The information contained in these videos is intended to be used for educational purposes only and does not constitute medical advice or treatment for any specific condition. Hinge Health is not your healthcare provider and is not responsible for any injury sustained or exacerbated by your use of or participation in these exercises. Please consult with your healthcare provider with any questions you may have about your medical condition or treatment.

How to Prevent Back of Knee Pain

Here are key habits and exercise tips to keep the knee joint strong and healthy.

  • Protect yourself from falls. If you play an intense or high-contact sport, focus on good training techniques, wearing protective gear (including appropriate footwear), and working on safe surfaces (avoiding wet or icy terrain, for instance) to help reduce the risk of falling and injuring your knee.  

  • Stay active. “Exercise is good for overall health and joint health,” says Dr. Kimbrough. “Just staying physically active can prevent knee problems.” The American College of Sports Medicine recommends 150 minutes of moderate-intensity aerobic activity a week (for example, 30 minutes a day, five days a week). Aim for a mix of cardio, strength training, and stretching. Strong, flexible muscles can help prevent overuse injuries.

  • Take frequent breaks throughout the day. Avoid sitting or standing in any one position for too long. “Take microbreaks — say, every 30 minutes to an hour you stand up, stretch, or walk to get a glass of water,” says Dr. Kimbrough. “Just do something to break up staying in one position for a long period of time.” 

  • Reach or maintain a healthy weight. A study of more than 8,000 adults found a strong association between knee pain and weight gain. But the upside is that losing 10% of body weight has also been found to improve pain and function in people who are overweight or obese and have knee osteoarthritis. 

When to See a Doctor

Most knee pain involves muscle strains or injuries that heal with conservative care. But if you’ve had a traumatic blow to the knee or have a structural issue like a ligament tear, you’ll need a doctor’s guidance. See a healthcare professional if you notice any of the following:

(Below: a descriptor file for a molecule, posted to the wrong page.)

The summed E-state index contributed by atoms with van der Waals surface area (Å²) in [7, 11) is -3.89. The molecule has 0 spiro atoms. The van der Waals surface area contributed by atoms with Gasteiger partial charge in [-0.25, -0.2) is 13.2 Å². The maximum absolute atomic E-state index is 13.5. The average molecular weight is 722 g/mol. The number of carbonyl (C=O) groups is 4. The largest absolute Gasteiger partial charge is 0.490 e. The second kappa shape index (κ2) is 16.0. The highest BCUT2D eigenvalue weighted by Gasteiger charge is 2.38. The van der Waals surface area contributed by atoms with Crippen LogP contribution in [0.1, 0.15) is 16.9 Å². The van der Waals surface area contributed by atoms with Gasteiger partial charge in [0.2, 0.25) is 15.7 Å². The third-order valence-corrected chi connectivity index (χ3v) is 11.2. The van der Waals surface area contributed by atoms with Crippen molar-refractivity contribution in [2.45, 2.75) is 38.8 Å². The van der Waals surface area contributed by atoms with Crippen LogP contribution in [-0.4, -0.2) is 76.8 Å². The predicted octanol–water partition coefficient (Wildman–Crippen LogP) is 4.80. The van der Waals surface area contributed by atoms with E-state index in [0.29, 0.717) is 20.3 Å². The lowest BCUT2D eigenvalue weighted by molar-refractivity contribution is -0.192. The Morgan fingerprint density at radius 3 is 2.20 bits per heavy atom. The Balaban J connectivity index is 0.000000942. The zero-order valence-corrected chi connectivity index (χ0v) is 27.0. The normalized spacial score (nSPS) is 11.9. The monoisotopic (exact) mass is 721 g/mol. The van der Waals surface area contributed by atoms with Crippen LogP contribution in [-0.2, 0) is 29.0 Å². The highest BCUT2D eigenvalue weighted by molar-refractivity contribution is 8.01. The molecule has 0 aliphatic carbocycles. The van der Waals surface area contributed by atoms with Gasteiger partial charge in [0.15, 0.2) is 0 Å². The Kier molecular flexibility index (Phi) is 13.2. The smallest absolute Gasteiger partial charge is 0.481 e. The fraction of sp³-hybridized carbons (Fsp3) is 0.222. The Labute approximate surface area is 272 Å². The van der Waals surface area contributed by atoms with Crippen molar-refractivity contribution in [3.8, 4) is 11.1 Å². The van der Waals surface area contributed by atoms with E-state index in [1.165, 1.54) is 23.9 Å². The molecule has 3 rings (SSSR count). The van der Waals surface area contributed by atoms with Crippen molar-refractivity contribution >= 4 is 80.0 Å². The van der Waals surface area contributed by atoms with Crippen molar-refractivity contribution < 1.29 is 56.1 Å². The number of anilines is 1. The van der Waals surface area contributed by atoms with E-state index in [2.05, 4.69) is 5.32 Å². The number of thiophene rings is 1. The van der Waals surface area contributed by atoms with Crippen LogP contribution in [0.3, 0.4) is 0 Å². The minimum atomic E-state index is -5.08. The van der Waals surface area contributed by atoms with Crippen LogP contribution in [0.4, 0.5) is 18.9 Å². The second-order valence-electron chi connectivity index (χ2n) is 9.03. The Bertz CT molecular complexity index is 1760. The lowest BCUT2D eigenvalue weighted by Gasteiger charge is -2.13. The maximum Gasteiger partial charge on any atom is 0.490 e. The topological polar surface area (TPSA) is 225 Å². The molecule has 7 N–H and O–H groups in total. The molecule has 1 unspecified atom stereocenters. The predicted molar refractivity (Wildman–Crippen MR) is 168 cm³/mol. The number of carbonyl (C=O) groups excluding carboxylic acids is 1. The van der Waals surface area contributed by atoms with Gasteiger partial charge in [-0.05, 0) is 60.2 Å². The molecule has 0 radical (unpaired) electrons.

• Inability to bend your knee back all the way 

  • A feeling of catching or locking in the knee

  • A high level of pain or very sharp pain

  • Episodes of your knee “giving out” on you

  • You don’t feel safe or stable standing on or moving your leg 

  • You’re limping or cannot walk normally

  • Swelling around the knee 

  • Pain does not improve with at-home treatments

PT Tip: Do ‘Deskercise’ for Flexibility

The hamstring muscles in the back of your thighs connect to the back of the knee. Sitting all day for your job can make the hamstrings tight and less flexible, contributing to pain, says Dr.  Kimbrough. For a quick stretch, do leg kicks while seated. From a seated position, kick your leg straight out and hold it for 10 seconds. This stretches and lengthens the hamstring. Do this, alternating legs, as part of the posture breaks that we recommend you take every 45 minutes or so to break up long periods of sitting.

How Hinge Health Can Help You

If you have joint or muscle pain that makes it hard to move, you can get the relief you’ve been looking for with Hinge Health’s online exercise therapy program.

The best part: You don’t have to leave your home because our program is digital. That means you can easily get the care you need through our app, when and where it works for you.

Through our program, you’ll have access to therapeutic exercises and stretches for your condition. Additionally, you’ll have a personal care team to guide, support, and tailor our program to you.

See if you qualify for Hinge Health and confirm free coverage through your employer or benefit plan here.

This article and its contents are provided for educational and informational purposes only and do not constitute medical advice or professional services specific to you or your medical condition.